Op-Ed: Don’t believe the naysayers. California isn’t too big, too depopulated or too ungovernable
It’s the meme that won’t die: California as rotting husk.
Rich businessman Tim Draper employed it to back his Cal 3 ballot measure, now disqualified. He collected hundreds of thousands of signatures from people who apparently bought the idea that California is in such dreadful shape it should be abolished, replaced by three new, smaller states. Draper’s alarmism knows no bounds. He once said that the alternative to his proposal was to “let the state flop around and die or wait until there’s some sort of violent revolution.”
But California as the “first failed state,” which was a topic of national debate as the Great Recession ebbed, is nothing more than a durable myth. Our famously sunny skies are not falling.
The Measure of America, a national “human development index” developed by the Social Science Research Council, combines data on life expectancy, income and educational attainment into a single score. (You can quibble with some parts of its methodology, but the basic criteria are sound — nobody hopes their children die young amid poverty and ignorance.)
Measure of America researchers have found that California consistently outscores most other states, and the state’s “development index” ranking was higher in 2014, the last time they produced a full report on California, than it was in 2000. The numbers reveal stark inequalities within the state — the San Jose area outperforms rich Connecticut while Bakersfield scores worse than poor Mississippi — but overall, the metrics suggest that life in California is better than in most of the country, and better than it was here 20 years ago.
Life in California is better than in most of the country, and better than it was here 20 years ago.
Doomsayers like Draper often pick on the state’s size — a sort of geographic fat-shaming — and say that California is too big to function. In fact, economies of scale mean that we have a relatively lean state government, with fewer state employees as a share of population than most states. Being big also helps in addressing regional inequalities because rich parts of the state provide tax dollars to fund public services in the poor parts. Silicon Valley helps the Central Valley.
It’s tiny states that don’t make much sense, not big ones. Start off with a blank map of North America and brainstorm a new system of optimal regional governments. You’ll never come up with Rhode Island, but you might create California.
Or consider the state’s public policy successes. When California’s financial crisis was at its worst, alarmists repeated the silly claim that California was “ungovernable.” It was a pamphleteer’s slogan fobbed off as a thinker’s analysis. Even in hard times, the state’s policymaking process, goosed by ballot propositions in some cases, was getting things done.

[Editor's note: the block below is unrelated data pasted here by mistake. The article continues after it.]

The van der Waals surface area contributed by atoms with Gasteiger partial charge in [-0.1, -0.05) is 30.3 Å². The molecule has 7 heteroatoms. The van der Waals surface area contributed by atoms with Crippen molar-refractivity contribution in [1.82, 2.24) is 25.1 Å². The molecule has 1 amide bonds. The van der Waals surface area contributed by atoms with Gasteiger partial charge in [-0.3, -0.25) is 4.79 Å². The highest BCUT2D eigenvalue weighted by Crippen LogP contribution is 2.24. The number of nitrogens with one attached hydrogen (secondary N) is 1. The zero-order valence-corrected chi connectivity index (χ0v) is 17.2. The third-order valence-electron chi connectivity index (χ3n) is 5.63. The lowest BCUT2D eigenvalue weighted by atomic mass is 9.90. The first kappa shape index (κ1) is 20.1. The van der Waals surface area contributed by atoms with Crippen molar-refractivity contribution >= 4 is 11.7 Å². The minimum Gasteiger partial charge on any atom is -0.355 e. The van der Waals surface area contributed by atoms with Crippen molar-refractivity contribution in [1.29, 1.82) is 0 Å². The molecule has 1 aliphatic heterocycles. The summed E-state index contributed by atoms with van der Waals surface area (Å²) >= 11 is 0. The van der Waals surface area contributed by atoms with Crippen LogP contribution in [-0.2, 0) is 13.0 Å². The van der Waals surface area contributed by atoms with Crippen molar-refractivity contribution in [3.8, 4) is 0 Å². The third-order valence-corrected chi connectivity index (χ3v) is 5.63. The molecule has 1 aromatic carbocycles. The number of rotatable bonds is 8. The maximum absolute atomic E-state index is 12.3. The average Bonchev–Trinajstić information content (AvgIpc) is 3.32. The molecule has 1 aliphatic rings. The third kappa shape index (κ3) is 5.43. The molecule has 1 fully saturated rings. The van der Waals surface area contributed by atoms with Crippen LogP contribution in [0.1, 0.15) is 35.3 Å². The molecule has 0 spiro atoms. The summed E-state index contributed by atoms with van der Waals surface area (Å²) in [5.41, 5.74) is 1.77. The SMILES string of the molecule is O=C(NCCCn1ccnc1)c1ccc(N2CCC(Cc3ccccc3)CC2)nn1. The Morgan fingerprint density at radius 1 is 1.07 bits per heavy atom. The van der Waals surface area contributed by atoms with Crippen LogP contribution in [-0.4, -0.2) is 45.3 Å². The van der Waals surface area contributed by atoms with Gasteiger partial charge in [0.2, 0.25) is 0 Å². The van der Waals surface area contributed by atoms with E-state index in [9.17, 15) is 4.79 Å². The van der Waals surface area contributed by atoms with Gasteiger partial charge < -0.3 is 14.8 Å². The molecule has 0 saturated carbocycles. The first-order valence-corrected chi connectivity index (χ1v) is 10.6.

In the last 15 years, we have become a global leader in seeking to reduce carbon emissions, arguably the most important long-term issue facing humanity. We have enacted humane and economically sensible measures to provide public services for undocumented immigrants. The annual state budget deficits and delays that were once Exhibit A for California dysfunction have been transformed into surpluses, thanks in part to a better economy but also because of public policy decisions such as a tax increase focused on the wealthy and a revised budgetary process in the Legislature.
Obviously Californians may disagree with specific policies, but it’s nonsense to claim that the state can’t tackle big issues.
Finally, Chicken Littles like to note that more people are now leaving for other states than arriving from them. Then they stretch the truth to say that the state is depopulating, conjuring future visions of an empty land. But that claim ignores our attractiveness to foreign rather than state-to-state immigrants. California has about a quarter of the country’s foreign immigrant population, and although this kind of in-migration is slowing, the fact remains that California will have more people in the future, not fewer.
Some California critics even argue that rich people and businesses are fleeing the state in droves, but that’s false. One recent study of “millionaire tax flight” agreed with earlier research when it concluded that “the most striking finding ... is how little elites seem willing to move to exploit tax advantages across state lines.” The same thing is true of businesses. In 2015 researchers found that more businesses move into the state than move out, which also echoed previous studies.
The Golden State has its problems, some of which are California-sized. The obscenely high cost of housing, for example, is far worse here than in other states, and it cries out for a statewide policy solution that has yet to be successfully articulated or passed into law. Others, such as excessive and increasing economic inequality, are more rooted in national trends.
But acknowledging our challenges hardly means that the state should be given up for dead, or cut into pieces. Perhaps if people better understood that California is not falling apart, they would be less inclined to want to rip it apart.
Ethan Rarick is the author of “California Rising: The Life and Times of Pat Brown.” He is the director of the Robert T. Matsui Center for Politics and Public Service at UC Berkeley.
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